30
31
32 ServerName lowend.lol
33 Include /etc/letsencrypt/options-ssl-apache.conf
34 # SSLCertificateFile /etc/letsencrypt/live/lowend.lol/fullchain.pem
35 SSLCertificateFile /etc/certbun/live/lowend.lol/domain.cert.pem
36 # SSLCertificateKeyFile /etc/letsencrypt/live/lowend.lol/privkey.pem
37 SSLCertificateKeyFile /etc/certbun/live/lowend.lol/private.key.pem
38
39
root@chi-sm2028tp-htr-4-1:/etc/apache2/sites-available#

Then, running Certbun downloaded certificates from Porkbun and restarted Apache. Here are the Certbun certificates in /etc/certbun/live (no symlinks yet and no archive yet):

root@chi-sm2028tp-htr-4-1:/etc/certbun# ls -l live/lowend.lol/
total 20
-rw-r--r-- 1 root root 5945 Aug 11 23:25 domain.cert.pem
-rw-r--r-- 1 root root 1826 Aug 11 23:25 intermediate.cert.pem
-rw------- 1 root root 3272 Aug 11 23:25 private.key.pem
-rw-r--r-- 1 root root 800 Aug 11 23:25 public.key.pem
root@chi-sm2028tp-htr-4-1:/etc/certbun#

After I successfully installed and ran both Certbot and Certbun, my tiny but fun hack enabled me to go back and forth between the certificates. All that seemed needed to change certificates was to swap comment hash tags on two lines of a configuration file and restart Apache. See above lines 34, 35, 36, and 37 of /etc/apache2/sites-available/000-default-le-ssl.conf.

As illustrated by the screenshots below, Chrome browser seemed quite happy to accept the unchanged default Certbot / Let’s Encrypt options for both the Certbot and Certbun certificates.

When using the Certbun certificates I could have but did not comment out or change line 33 of 000-default-le-ssl.conf. Thus, the opportunity to study up on /etc/letsencrypt/options-ssl-apache.conf still remains. Indeed, I confess to being curious about some of the default Certbot / Let’s Encrypt settings in /etc/letsencrypt/options-ssl-apache.conf.

The full /etc/letsencrypt/options-ssl-apache.conf file is shown below as the last section of this article. Therefore, this article, together with Eddie’s article, hopefully contains everything needed to use Certbun with Apache in a default configuration without first installing and running Certbot,

Here’s Chrome Browser accepting the certificate issued by Let’s Encrypt via Certbot on August 11:

Certificate details issed Aug 11

And here’s Chrome browser accepting on August 11 Certbun’s newly downloaded certificate previously obtained from Let’s Encrypt by Porkbun on August 9:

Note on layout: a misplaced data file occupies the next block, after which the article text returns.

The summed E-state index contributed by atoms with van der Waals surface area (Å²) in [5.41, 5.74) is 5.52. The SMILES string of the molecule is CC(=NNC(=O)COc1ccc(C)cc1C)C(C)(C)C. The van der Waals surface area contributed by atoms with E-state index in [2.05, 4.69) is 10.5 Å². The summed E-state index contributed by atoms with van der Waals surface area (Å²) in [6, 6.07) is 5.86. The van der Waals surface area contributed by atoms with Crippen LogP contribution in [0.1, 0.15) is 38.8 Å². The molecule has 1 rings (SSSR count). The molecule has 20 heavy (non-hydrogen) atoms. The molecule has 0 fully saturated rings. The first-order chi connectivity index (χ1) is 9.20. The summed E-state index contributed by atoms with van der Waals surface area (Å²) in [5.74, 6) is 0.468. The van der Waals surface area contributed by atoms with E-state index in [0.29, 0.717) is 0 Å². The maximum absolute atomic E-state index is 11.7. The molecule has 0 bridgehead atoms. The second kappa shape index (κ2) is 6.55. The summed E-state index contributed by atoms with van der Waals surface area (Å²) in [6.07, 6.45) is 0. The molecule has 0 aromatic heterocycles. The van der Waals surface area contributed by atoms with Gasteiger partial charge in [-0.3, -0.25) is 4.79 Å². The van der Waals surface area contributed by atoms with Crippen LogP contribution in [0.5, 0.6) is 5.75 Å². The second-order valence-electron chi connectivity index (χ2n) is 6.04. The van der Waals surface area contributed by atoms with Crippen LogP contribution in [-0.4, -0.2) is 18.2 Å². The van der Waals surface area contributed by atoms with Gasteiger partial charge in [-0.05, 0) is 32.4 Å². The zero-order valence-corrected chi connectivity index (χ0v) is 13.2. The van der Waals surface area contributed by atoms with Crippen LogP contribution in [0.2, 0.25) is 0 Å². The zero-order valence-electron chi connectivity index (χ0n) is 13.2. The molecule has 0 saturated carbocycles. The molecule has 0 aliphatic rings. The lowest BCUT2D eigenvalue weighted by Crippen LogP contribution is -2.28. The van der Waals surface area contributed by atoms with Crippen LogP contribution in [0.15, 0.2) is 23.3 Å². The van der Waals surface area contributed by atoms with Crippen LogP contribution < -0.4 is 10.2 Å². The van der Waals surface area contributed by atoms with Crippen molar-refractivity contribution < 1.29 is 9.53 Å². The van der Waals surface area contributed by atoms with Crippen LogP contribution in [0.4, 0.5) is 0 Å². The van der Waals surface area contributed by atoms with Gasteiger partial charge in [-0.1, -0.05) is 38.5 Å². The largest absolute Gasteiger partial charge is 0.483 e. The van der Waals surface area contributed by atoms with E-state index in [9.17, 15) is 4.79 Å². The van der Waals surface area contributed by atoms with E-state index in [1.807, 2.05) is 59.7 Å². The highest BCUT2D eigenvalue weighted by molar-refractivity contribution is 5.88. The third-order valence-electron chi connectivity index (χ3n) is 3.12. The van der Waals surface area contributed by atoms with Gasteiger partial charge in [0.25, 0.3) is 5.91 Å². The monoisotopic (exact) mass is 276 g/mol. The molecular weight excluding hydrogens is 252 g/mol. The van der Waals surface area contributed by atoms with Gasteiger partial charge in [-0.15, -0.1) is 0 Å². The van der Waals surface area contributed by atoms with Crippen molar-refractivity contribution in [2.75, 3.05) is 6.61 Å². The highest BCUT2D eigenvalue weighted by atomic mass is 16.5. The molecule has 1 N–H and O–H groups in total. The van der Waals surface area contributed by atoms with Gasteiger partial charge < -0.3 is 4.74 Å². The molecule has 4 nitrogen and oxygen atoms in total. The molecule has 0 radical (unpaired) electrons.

Certificate issued August 9

Special Offers

Thanks again to GTHost for the server on which this testing was done. Thanks again to Porkbun and to Eddie Barksdale for Certbun. Thanks again to Phillip and to the entire Support Team at Porkbun for being entirely awesome!

GTHost has provided a promo code for 30% OFF for the 1st month on any GTHost server, valid till 30 Sep 2022. Promo Code: LET22-30

Looking for a new domain name? Visit Porkbun and use the coupon code LOWENDBOX22 for $1 off one new registration, available for new and existing customers!

Certbot Apache Default Configuration in /etc/letsencrypt/

root@chi-sm2028tp-htr-4-1:~# cat -n /etc/letsencrypt/options-ssl-apache.conf
1 # This file contains important security parameters. If you modify this file
2 # manually, Certbot will be unable to automatically provide future security
3 # updates. Instead, Certbot will print and log an error message with a path to
4 # the up-to-date file that you will need to refer to when manually updating
5 # this file.
6
7 SSLEngine on
8
9 # Intermediate configuration, tweak to your needs
10 SSLProtocol all -SSLv2 -SSLv3 -TLSv1 -TLSv1.1
11 SSLCipherSuite ECDHE-ECDSA-AES128-GCM-SHA256:ECDHE-RSA-AES128-GCM-SHA256:ECDHE-ECDSA-AES256-GCM-SHA384:ECDHE-RSA-AES256-GCM-SHA384:ECDHE-ECDSA-CHACHA20-POLY1305:ECDHE-RSA-CHACHA20-POLY1305:DHE-RSA-AES128-GCM-SHA256:DHE-RSA-AES256-GCM-SHA384
12 SSLHonorCipherOrder off
13 SSLSessionTickets off
14
15 SSLOptions +StrictRequire
16
17 # Add vhost name to log entries:
18 LogFormat "%h %l %u %t \"%r\" %>s %b \"%{Referer}i\" \"%{User-agent}i\"" vhost_combined
19 LogFormat "%v %h %l %u %t \"%r\" %>s %b" vhost_common
root@chi-sm2028tp-htr-4-1:~#